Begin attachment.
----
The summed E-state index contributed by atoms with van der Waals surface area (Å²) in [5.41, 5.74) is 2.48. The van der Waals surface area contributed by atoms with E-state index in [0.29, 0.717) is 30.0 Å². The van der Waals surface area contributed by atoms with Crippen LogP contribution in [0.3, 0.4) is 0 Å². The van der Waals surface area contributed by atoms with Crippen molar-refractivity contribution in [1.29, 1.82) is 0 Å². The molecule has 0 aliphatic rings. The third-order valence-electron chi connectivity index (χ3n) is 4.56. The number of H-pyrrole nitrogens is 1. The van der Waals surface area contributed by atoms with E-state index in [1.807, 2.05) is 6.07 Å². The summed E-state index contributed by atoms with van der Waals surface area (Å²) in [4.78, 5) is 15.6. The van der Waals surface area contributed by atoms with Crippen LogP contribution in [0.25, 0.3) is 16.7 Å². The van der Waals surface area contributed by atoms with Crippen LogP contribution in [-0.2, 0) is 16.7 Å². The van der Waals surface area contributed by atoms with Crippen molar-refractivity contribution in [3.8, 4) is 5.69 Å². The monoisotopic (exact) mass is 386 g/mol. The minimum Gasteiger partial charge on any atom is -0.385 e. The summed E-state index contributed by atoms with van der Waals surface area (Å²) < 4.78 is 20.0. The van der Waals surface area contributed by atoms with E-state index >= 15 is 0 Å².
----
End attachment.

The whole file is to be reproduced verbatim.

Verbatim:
The summed E-state index contributed by atoms with van der Waals surface area (Å²) in [5.41, 5.74) is 2.48. The van der Waals surface area contributed by atoms with E-state index in [0.29, 0.717) is 30.0 Å². The van der Waals surface area contributed by atoms with Crippen LogP contribution in [0.3, 0.4) is 0 Å². The van der Waals surface area contributed by atoms with Crippen molar-refractivity contribution in [1.29, 1.82) is 0 Å². The molecule has 0 aliphatic rings. The third-order valence-electron chi connectivity index (χ3n) is 4.56. The number of H-pyrrole nitrogens is 1. The van der Waals surface area contributed by atoms with E-state index in [1.807, 2.05) is 6.07 Å². The summed E-state index contributed by atoms with van der Waals surface area (Å²) in [4.78, 5) is 15.6. The van der Waals surface area contributed by atoms with Crippen LogP contribution in [0.25, 0.3) is 16.7 Å². The van der Waals surface area contributed by atoms with Crippen LogP contribution in [-0.2, 0) is 16.7 Å². The van der Waals surface area contributed by atoms with Crippen molar-refractivity contribution in [3.8, 4) is 5.69 Å². The monoisotopic (exact) mass is 386 g/mol. The minimum Gasteiger partial charge on any atom is -0.385 e. The summed E-state index contributed by atoms with van der Waals surface area (Å²) < 4.78 is 20.0. The van der Waals surface area contributed by atoms with E-state index >= 15 is 0 Å².